Some notes on software development... RSS 2.0
# Tuesday, 23 December 2014

I recently, accidently, put one of my large SQL Server databases ‘In Recovery’ and had no idea how long it was going to take to recover. Thankfully Tim Laqua has created a couple of scripts that query the error log, one for 2008 and one for 2012, that tells you roughly how long the recovery process will take. Below is a copy of the SQL Server 2012 version:

DECLARE @DBName VARCHAR(64) = '<DatabaseName>' DECLARE @ErrorLog AS TABLE([LogDate] CHAR(24), [ProcessInfo] VARCHAR(64), [TEXT] VARCHAR(MAX)) INSERT INTO @ErrorLog EXEC master..sp_readerrorlog 0, 1, 'Recovery of database', @DBName SELECT TOP 5 [LogDate] ,SUBSTRING([TEXT], CHARINDEX(') is ', [TEXT]) + 4,CHARINDEX(' complete (', [TEXT]) - CHARINDEX(') is ', [TEXT]) - 4) AS PercentComplete ,CAST(SUBSTRING([TEXT], CHARINDEX('approximately', [TEXT]) + 13,CHARINDEX(' seconds remain', [TEXT]) - CHARINDEX('approximately', [TEXT]) - 13) AS FLOAT)/60.0 AS MinutesRemaining ,CAST(SUBSTRING([TEXT], CHARINDEX('approximately', [TEXT]) + 13,CHARINDEX(' seconds remain', [TEXT]) - CHARINDEX('approximately', [TEXT]) - 13) AS FLOAT)/60.0/60.0 AS HoursRemaining ,[TEXT] FROM @ErrorLog ORDER BY [LogDate] DESC


Tuesday, 23 December 2014 15:40:51 (GMT Standard Time, UTC+00:00)  #    -
SQL Server
# Wednesday, 26 November 2014

Quick code snippet for SQL Server batch deletion:

-- Delete in batches of 5000 DECLARE @rowcount INT = 1, @batchsize INT = 5000 WHILE (@rowcount != 0) BEGIN DELETE TOP (@batchsize) SomeBigTable SELECT @rowcount = @@ROWCOUNT END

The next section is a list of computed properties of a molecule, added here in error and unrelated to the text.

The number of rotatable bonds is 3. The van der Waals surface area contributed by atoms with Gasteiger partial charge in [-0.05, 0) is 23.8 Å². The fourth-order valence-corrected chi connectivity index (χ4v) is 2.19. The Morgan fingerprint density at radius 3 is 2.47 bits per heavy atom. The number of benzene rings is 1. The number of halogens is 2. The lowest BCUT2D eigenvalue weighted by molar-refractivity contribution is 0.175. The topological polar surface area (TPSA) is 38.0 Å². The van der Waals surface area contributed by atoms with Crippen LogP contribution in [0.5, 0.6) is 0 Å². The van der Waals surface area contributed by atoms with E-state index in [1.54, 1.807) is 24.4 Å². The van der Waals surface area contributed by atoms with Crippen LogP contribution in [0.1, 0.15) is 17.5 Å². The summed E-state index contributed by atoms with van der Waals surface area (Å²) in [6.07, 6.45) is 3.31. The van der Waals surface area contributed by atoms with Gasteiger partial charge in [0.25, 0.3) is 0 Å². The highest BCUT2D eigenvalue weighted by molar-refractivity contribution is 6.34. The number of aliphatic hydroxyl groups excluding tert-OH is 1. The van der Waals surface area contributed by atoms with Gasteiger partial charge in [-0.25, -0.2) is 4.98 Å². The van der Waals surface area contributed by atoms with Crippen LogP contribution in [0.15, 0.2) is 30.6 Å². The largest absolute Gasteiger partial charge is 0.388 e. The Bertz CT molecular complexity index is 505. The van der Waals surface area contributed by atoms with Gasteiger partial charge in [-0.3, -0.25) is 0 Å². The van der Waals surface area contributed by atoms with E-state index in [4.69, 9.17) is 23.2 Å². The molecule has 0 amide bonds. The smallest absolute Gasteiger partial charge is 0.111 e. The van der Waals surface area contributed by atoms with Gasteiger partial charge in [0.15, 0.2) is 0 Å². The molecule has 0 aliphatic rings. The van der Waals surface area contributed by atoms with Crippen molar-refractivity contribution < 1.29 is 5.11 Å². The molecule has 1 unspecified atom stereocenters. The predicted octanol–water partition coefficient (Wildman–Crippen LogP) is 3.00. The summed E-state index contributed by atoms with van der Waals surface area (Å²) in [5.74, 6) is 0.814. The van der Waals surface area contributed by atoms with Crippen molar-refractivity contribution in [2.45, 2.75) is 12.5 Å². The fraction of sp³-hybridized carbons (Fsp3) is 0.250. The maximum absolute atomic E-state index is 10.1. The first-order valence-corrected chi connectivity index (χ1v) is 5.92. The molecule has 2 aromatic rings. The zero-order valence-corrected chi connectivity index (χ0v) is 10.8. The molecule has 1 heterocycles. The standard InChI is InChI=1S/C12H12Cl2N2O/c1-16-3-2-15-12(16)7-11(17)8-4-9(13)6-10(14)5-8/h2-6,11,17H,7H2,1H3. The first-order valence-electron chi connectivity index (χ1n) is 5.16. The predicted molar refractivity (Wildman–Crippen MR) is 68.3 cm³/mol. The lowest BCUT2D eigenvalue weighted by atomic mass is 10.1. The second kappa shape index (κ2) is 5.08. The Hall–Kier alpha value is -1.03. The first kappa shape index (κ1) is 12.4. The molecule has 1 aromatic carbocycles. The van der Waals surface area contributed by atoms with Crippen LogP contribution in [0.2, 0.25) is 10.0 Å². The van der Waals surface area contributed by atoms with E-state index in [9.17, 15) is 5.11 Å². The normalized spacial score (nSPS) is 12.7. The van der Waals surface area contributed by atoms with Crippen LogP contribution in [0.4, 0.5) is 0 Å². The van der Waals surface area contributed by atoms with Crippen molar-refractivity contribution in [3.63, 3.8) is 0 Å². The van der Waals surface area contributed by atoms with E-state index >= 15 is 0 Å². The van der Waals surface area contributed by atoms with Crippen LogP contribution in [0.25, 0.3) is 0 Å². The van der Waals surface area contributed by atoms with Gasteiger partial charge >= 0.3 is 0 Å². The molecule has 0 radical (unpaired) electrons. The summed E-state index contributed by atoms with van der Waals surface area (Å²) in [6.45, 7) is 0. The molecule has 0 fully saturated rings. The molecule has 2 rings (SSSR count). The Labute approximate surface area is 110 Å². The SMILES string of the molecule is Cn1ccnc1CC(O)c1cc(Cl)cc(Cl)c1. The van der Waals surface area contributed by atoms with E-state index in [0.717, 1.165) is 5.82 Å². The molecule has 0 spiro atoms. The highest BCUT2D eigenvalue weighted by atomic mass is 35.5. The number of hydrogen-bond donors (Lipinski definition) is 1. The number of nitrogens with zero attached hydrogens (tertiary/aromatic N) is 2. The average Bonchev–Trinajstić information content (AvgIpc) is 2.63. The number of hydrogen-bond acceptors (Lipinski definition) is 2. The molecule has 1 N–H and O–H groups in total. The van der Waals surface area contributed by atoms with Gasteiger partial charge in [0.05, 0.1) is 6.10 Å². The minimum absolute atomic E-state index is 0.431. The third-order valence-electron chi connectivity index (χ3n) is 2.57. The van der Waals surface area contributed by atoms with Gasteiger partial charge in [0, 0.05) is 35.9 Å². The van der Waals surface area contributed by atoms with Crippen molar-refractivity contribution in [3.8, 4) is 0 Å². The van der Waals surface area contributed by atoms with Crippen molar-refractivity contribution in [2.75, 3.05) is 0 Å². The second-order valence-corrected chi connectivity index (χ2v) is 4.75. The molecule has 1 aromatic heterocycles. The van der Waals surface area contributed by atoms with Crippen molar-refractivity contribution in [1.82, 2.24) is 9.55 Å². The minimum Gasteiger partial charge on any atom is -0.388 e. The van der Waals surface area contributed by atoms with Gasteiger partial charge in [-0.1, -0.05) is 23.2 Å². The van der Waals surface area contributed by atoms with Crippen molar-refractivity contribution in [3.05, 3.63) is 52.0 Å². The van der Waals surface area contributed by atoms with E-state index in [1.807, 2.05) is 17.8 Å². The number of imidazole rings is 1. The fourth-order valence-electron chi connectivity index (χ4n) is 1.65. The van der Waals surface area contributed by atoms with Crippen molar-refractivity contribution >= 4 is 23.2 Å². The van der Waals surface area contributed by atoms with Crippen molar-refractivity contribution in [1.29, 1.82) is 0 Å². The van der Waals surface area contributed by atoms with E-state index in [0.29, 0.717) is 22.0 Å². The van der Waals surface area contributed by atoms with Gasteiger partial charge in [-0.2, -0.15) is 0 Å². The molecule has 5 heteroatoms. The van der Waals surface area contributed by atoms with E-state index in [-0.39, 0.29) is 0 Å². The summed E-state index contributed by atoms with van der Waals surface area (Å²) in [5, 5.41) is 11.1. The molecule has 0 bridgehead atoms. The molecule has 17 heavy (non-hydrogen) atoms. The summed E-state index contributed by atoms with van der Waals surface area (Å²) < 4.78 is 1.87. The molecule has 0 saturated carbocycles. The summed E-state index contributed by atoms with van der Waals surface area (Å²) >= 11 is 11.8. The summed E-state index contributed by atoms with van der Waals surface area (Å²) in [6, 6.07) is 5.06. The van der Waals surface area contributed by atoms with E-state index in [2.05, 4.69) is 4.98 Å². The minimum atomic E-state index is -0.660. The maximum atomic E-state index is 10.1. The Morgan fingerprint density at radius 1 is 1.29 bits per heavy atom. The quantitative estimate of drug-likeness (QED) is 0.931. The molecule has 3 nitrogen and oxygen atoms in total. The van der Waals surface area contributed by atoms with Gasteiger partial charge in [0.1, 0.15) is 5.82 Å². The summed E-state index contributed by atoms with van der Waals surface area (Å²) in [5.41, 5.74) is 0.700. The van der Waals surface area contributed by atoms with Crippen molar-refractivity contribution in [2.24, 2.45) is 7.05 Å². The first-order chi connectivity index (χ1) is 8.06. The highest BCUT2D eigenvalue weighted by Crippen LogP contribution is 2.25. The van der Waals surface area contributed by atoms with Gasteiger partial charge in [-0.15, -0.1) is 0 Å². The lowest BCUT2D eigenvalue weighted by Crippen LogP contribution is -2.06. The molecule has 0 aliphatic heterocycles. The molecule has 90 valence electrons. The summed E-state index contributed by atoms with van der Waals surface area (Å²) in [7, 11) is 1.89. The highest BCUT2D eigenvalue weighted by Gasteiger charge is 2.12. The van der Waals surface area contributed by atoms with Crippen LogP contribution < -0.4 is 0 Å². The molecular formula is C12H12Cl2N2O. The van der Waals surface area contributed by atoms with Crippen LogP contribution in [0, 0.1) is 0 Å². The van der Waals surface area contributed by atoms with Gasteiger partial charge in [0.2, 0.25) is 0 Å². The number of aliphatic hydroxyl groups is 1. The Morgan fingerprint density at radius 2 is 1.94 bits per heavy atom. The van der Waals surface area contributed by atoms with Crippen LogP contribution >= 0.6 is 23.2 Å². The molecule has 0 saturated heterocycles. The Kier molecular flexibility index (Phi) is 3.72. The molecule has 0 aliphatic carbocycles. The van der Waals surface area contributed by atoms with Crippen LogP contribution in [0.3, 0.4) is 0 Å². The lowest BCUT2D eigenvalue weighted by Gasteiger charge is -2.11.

There is an excellent article over at using different chunking techniques with performance metrics:

Wednesday, 26 November 2014 10:56:31 (GMT Standard Time, UTC+00:00)  #    -
SQL Server

Before using JavaScript’s RegExp object you may need to escape regular expression characters. These characters are: ( ) [ { * + . $ ^ \ | ?

I’m no RegEx expert but the code I found that works for me is:

text.replace(/([()[{*+.$^\\|?])/g, '\\$1');


Thanks once again StackOverflow :-)


Wednesday, 26 November 2014 10:47:48 (GMT Standard Time, UTC+00:00)  #    -
JavaScript | Regular Expressions
# Wednesday, 04 June 2014

Multiple desktop sessions for the same user is disabled by default on Windows Server 2008R2. To enable multiple sessions for the same user:

  1. Go to Administrative Tools->Remote Desktop Services->Remote Desktop Session Host Configuration
  2. Select properties on the ‘Restrict each user to a single session’ general setting.
  3. Un-check the ‘Restrict each user to a single session’ checkbox.


After saving all further new remote desktop sessions will be new unless ‘console mode’ RDP is used.



Wednesday, 04 June 2014 14:32:14 (GMT Standard Time, UTC+00:00)  #    -
Remote Desktop | Windows

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